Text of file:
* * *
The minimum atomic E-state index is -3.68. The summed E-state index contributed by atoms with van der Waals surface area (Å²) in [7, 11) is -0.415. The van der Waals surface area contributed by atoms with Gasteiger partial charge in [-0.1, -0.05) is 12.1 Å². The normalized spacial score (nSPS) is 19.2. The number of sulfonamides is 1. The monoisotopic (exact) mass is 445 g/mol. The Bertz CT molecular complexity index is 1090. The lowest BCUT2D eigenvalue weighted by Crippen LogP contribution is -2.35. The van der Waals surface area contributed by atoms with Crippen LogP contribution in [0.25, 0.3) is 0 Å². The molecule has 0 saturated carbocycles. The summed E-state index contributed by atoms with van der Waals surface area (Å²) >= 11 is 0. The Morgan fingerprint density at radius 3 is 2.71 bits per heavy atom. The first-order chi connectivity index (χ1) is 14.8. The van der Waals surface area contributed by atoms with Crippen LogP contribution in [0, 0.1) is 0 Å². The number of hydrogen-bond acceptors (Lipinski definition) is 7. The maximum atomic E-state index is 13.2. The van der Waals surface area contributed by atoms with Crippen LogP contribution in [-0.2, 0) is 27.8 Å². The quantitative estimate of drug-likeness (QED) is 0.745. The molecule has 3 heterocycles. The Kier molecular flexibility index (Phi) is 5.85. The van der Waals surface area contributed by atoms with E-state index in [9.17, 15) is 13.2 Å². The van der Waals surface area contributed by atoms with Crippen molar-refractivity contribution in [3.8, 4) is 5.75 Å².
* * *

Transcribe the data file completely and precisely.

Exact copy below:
The minimum atomic E-state index is -3.68. The summed E-state index contributed by atoms with van der Waals surface area (Å²) in [7, 11) is -0.415. The van der Waals surface area contributed by atoms with Gasteiger partial charge in [-0.1, -0.05) is 12.1 Å². The normalized spacial score (nSPS) is 19.2. The number of sulfonamides is 1. The monoisotopic (exact) mass is 445 g/mol. The Bertz CT molecular complexity index is 1090. The lowest BCUT2D eigenvalue weighted by Crippen LogP contribution is -2.35. The van der Waals surface area contributed by atoms with Crippen LogP contribution in [0.25, 0.3) is 0 Å². The molecule has 0 saturated carbocycles. The summed E-state index contributed by atoms with van der Waals surface area (Å²) >= 11 is 0. The Morgan fingerprint density at radius 3 is 2.71 bits per heavy atom. The first-order chi connectivity index (χ1) is 14.8. The van der Waals surface area contributed by atoms with Crippen LogP contribution in [0, 0.1) is 0 Å². The number of hydrogen-bond acceptors (Lipinski definition) is 7. The maximum atomic E-state index is 13.2. The van der Waals surface area contributed by atoms with Crippen LogP contribution in [-0.2, 0) is 27.8 Å². The quantitative estimate of drug-likeness (QED) is 0.745. The molecule has 3 heterocycles. The Kier molecular flexibility index (Phi) is 5.85. The van der Waals surface area contributed by atoms with E-state index in [9.17, 15) is 13.2 Å². The van der Waals surface area contributed by atoms with Crippen molar-refractivity contribution in [3.8, 4) is 5.75 Å².